Back At It

Doug halfway through the first run of the day 

Thanks to the recent snowfall I have been able to leave behind the skin and skis at Mount Wachusett, and the hiking up of Mount Wachusett’s backside, in favor of the solitude and the pow of the ‘The Stash.’  While I greatly enjoyed my forays to Mount Wachusett, I am really appreciating the different location, scenery, and vibe that the ‘Stash’ provides.

Don’t let the bare summit fool you – there is plenty of snow

Unlike Mount Wachusett, the ‘Stash’ does not have designated hiking trails, nor does it have marked trails.  Instead it has some obvious skiable lines and some less obvious lines.  How you get to the top is your choice: do you want to go a little farther but a little less steep?  Or do you prefer a little more direct but a little steeper?  The decision is yours.  Having done some research on this I often choose to go a little farther and avoid the steeper sections, finding it a little faster and leaving my legs feeling a little fresher for the descent.  However, the lines from the top can be hidden and hiking up them will reveal the entrance to the ‘Stash’s’ more subtle lines.

Lib Tech Skate Banana and MSR Snowshoes see a lot of use at the ‘Stash’

The real joy of the ‘Stash’ is found on the descent.  The ‘Stash’ has no lifts and no lines.  More often than not my car is the only one in the parking lot.  If there is another car in the lot they are often there to ski with me.  It is a beautiful thing to sit back and enjoy the pure joy of riding without worrying about someone coming up behind you, cutting you off, or parking themselves in the middle of the trail.  It is just you and the riding; no other people, and no distractions.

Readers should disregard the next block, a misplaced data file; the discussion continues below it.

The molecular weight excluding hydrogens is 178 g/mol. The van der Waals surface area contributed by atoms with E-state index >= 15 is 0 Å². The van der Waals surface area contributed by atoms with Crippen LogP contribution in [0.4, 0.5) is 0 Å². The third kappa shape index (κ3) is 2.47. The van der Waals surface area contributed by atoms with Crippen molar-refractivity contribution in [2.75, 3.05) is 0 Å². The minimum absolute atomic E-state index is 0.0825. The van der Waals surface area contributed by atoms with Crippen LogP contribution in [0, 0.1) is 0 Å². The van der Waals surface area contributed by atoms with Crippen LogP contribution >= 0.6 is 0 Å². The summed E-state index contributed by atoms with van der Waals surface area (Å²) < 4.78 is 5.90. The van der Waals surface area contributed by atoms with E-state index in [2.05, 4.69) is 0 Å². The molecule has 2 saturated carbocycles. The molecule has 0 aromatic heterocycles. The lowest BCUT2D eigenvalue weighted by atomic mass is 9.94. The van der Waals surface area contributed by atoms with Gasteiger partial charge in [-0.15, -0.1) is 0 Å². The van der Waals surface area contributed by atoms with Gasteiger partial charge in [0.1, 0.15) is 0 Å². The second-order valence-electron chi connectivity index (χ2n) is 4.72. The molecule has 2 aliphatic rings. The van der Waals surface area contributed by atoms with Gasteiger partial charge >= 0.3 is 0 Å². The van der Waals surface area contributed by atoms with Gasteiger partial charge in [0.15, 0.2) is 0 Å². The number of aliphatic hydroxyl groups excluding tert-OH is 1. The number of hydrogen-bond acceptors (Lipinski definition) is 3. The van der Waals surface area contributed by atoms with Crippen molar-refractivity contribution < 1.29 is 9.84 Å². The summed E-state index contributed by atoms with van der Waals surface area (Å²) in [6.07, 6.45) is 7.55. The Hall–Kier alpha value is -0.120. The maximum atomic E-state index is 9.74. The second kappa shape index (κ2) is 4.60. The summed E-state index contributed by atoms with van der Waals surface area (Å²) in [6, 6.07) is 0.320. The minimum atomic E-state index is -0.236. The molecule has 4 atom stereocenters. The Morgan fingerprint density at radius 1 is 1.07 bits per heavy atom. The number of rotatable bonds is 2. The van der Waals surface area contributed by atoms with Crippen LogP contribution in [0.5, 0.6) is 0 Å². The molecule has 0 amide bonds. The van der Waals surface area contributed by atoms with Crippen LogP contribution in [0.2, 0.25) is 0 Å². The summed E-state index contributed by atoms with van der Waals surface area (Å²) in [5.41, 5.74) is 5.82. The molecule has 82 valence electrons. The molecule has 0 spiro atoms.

Doug in the trees

Which brings me to this: there are also no groomers.  You better be on your A game at the ‘Stash’ because there are no give-me’s and you need to have your guard up at all times.  No grooming means no one has marked out bare spots or rocks for you.  If you do not want to trash your board or skis, you better be paying attention because hazards lurk everywhere.  In fact, if we have not gotten lots of consistent snow it is probably best to leave your prized skis/board at home because odds are you are going to hit something and that something will take a piece of your beloved skis/snowboard out of it.  Also, there are no wide open trails.  The trails are punctuated with small trees and undergrowth.  You find yourself constantly swerving in and out of small trees and often getting way back and going over the smaller fauna.

Doug on the lower chute

Lastly, the ‘Stash’ gives back to you what you are willing to give it.  You earn everything at the ‘Stash’ and I have seen very good riders get worked very quickly there.  For every foot you ski, you hike.  Good skiers/riders find that their riding suffers from the hike, which takes the energy from their legs before the skiing/riding even begins.  Furthermore, the ‘Stash’ provides nothing easy; the variable terrain can eat up the most accomplished skier in short time.

Doug at the ‘Stash’

I love the back country.  I especially love how it rewards effort and keeps the crowds at bay.  Most people would prefer to sit in line waiting for the lift for thirty minutes, rather than hike thirty minutes for supremely good runs and that’s the way I like it.  Enjoy the resorts everyone, I will be out there earning my turns.

Doug at the base contemplating one more run